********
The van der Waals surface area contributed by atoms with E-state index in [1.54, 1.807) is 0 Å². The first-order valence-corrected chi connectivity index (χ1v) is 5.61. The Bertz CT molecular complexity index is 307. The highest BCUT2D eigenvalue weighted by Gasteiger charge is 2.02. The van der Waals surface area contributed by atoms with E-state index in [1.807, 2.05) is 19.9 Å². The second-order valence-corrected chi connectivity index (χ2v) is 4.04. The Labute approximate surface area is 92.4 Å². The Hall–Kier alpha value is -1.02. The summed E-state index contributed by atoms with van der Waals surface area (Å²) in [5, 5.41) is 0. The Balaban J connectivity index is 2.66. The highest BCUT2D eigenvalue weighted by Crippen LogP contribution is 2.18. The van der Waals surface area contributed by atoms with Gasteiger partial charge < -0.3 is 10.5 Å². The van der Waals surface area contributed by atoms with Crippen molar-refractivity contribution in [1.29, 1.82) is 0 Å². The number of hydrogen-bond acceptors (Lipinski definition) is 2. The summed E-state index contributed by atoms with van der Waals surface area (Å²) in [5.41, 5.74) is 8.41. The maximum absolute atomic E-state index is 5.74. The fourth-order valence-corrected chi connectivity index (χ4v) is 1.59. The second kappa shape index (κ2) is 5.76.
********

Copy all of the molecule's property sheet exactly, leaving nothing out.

The van der Waals surface area contributed by atoms with E-state index in [1.54, 1.807) is 0 Å². The first-order valence-corrected chi connectivity index (χ1v) is 5.61. The Bertz CT molecular complexity index is 307. The highest BCUT2D eigenvalue weighted by Gasteiger charge is 2.02. The van der Waals surface area contributed by atoms with E-state index in [1.807, 2.05) is 19.9 Å². The second-order valence-corrected chi connectivity index (χ2v) is 4.04. The Labute approximate surface area is 92.4 Å². The Hall–Kier alpha value is -1.02. The summed E-state index contributed by atoms with van der Waals surface area (Å²) in [5, 5.41) is 0. The Balaban J connectivity index is 2.66. The highest BCUT2D eigenvalue weighted by Crippen LogP contribution is 2.18. The van der Waals surface area contributed by atoms with Gasteiger partial charge < -0.3 is 10.5 Å². The van der Waals surface area contributed by atoms with Crippen molar-refractivity contribution in [1.29, 1.82) is 0 Å². The number of hydrogen-bond acceptors (Lipinski definition) is 2. The summed E-state index contributed by atoms with van der Waals surface area (Å²) in [5.41, 5.74) is 8.41. The maximum absolute atomic E-state index is 5.74. The fourth-order valence-corrected chi connectivity index (χ4v) is 1.59. The second kappa shape index (κ2) is 5.76.